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Matt Damon, John Krasinski, Gus Van Sant and Rosemarie DeWitt On Crafting ‘Promised Land’

Written by on December 28, 2012 

I felt it necessary to ask if the (seemingly) brisk period between signing and composing was too little, but Van Sant pointed out one thing I’d never thought of: the changing nature of pre-production. He sounds like one who really embraces technology in preparing a production, as what would, normally, have been a 12-week process some 20 years ago now only requires about eight weeks. In the former, you’d have to take a picture, develop it, and put that on a wall; current resources — such as smartphones and various forms of internet communication — allow for huge multi-tasking on everyone’s part.

There was also time to get proper vision in the aesthetic field. He jumped toward cinematographer Linus Sandgren while sticking to Daniel B. Clancy — with whom there had been a collaboration on the TV series, Boss — since, from Elephant onward, Van Sant’s had a predilection for eschewing palettes. To him, its purpose is only aesthetic, with the goal being an environment that will “look like interior decorating”; natural tones simply looks better. Nevertheless, the two collaborators were told that, if creating a central look really was so important, they should do so without him actually hearing about it. So, when you see Promised Land, a visual aesthetic becomes fairly clear within the opening moments — whether Van Sant intended it or not.

Damon also seems to have had much of the film in mind, directing-wise, but it “was very helpful” not to say anything to Van Sant; the best option was only to “watch the choices he made.” While there turned out to have been many behind-the-camera choices that were on Damon’s own mind from the start, some decisions really took him aback; one that received special notice is the decision to make a minor character’s daughter the point of visual focus as his own character is making a deal that will greatly affect her future. Despite having written it, both he and Krasinski were ready to admit that neither had, even once, ever thought of that.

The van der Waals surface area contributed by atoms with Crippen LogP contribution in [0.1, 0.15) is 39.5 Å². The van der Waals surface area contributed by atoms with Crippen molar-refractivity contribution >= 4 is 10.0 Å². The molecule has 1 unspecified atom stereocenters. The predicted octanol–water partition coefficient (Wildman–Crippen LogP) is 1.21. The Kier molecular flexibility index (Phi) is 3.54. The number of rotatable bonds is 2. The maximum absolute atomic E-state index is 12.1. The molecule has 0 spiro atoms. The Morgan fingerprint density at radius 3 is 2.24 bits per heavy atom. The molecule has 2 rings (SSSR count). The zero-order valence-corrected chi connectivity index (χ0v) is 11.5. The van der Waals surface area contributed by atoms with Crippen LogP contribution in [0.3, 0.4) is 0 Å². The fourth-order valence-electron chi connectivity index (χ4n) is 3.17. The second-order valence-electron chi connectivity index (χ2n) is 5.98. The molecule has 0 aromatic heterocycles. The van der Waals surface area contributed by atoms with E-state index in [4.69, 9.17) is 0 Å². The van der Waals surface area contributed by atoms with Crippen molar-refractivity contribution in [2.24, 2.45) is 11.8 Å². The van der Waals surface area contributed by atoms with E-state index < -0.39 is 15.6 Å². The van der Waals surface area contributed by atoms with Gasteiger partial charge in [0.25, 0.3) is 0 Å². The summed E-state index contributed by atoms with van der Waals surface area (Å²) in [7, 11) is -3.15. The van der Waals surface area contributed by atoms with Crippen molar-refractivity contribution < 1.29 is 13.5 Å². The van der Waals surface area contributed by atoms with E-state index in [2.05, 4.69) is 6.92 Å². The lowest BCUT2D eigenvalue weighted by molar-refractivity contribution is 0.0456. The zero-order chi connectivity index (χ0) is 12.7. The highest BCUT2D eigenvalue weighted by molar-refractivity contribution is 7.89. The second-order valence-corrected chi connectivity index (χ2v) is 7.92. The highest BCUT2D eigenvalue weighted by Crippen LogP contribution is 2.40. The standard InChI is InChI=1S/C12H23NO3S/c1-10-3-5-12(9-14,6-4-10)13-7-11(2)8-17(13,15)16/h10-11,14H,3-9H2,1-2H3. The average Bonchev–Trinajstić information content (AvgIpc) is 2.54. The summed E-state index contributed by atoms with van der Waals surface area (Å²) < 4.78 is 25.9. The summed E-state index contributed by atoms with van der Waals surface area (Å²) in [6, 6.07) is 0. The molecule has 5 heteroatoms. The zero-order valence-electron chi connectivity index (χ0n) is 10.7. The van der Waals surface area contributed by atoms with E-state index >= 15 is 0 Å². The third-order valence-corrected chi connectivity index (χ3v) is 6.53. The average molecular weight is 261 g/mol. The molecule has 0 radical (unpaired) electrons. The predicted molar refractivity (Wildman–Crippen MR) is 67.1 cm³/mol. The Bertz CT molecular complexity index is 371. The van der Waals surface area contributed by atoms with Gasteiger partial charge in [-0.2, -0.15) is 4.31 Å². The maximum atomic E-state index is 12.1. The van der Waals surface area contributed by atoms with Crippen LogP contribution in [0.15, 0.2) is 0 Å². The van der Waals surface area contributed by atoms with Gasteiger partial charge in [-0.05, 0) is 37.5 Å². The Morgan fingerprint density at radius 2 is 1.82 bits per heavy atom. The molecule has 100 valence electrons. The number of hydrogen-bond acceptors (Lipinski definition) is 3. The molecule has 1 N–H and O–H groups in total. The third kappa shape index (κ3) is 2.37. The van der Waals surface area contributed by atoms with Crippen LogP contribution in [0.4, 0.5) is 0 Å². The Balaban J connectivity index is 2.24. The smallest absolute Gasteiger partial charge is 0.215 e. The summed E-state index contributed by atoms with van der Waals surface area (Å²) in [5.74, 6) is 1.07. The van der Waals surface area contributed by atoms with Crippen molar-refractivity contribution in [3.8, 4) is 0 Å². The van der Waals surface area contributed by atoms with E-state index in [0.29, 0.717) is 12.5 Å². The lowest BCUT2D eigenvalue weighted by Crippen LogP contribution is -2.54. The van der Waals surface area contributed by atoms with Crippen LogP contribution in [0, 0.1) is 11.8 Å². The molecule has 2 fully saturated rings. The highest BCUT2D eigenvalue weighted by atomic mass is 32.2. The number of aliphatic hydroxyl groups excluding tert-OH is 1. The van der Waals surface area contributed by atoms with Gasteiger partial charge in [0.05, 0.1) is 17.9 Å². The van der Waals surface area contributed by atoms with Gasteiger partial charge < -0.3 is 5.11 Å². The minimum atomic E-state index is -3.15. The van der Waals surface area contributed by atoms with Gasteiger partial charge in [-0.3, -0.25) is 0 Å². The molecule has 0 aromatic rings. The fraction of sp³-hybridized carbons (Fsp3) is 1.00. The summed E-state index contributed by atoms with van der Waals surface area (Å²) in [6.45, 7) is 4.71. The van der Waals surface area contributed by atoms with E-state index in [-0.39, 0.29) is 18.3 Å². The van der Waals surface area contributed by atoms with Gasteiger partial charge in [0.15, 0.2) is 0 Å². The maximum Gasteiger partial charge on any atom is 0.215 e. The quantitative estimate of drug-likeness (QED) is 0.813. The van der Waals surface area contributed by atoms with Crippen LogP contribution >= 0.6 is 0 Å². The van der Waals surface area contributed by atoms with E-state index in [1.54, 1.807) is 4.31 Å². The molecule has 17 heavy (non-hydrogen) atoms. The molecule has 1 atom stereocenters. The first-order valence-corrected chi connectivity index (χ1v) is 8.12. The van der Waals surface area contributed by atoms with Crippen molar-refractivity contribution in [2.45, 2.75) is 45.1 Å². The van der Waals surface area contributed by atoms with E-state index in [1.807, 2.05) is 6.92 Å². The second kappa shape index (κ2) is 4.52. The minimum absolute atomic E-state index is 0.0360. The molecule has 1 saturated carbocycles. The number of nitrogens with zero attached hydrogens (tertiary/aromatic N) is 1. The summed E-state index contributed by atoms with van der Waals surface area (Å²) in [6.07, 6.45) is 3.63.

With the script under their belt, Damon and Krasinski had an upper-hand in casting choices. (Frances McDormand being in mind from the outset.) For Van Sant, there’s always a commitment to making sure everyone, no matter the level of exposure, looks fit for their part; Promised Land happens to require “Pennsylvania, farmer locals from a small town,” and he feared that people hoping to be extras would attempt to sneak in regardless of appearance. But it might have worked out, for he sounded pretty happy about the outcome of his own choices there. (A scene with Hal Holbrook surrounded by over a dozen locals is his point of citation.)

From all this, it’s fairly evident that Promised Land’s stars had a good eye on them. DeWitt sums up Van Sant’s contribution as “effortless,” adding that, as an actor, “it’s almost like you forget he’s there or that you have a director.” Although there are great camera moves and the like to be found, there’s never the request to hit a mark; being of such immense talent, he can compose a beautiful, sometimes complex shot without placing extra obligation on an actor. Van Sant doesn’t really say much to the performers, a choice that was “nerve-wracking” at first, but which DeWitt found adaptable with, for instance, a thumbs-up system of recognition on the director’s part. By putting “the sole responsibility in your hands” on a low-key film, things end up working out fine.

(One gets the impression that some real interferences occurred here and there. Describing Van Sant as “a mischievous kid on set sometimes [who] likes when the camera breaks,” if only for the sake of shaking things up, she revealed that an impromptu kiss from Krasinski stemmed from advice to the actor — all of which was to “get a rise out of Matt,” who has this deep trust of his helmer.)

Being the only interviewee who starred in but, still, didn’t write Promised Land, DeWitt was, like most actors, only working with what someone else had handed her. Not that this is a problem; she felt that all the important material was to be found in the writing itself, one of the most notable what she considers the character’s “sass.” There weren’t even a lot of notes about how to play the part or handle certain scenes — it was just there.

While you might think this is a different experience than, for instance, the low-budget Your Sister’s Sister — helmed by Lynn Shelton, a past player in the improvisational realm — and, though “it feels like it should be different,” things aren’t that out-of-left-field. Whether the film’s opening for Oscar consideration or premiering at Sundance, DeWitt couldn’t separate the two all that much; her only note was a higher quality of food.

 Thankfully, the actual film isn’t a wash.

Promised Land opens in limited release today and an expansion will occur on January 4th.

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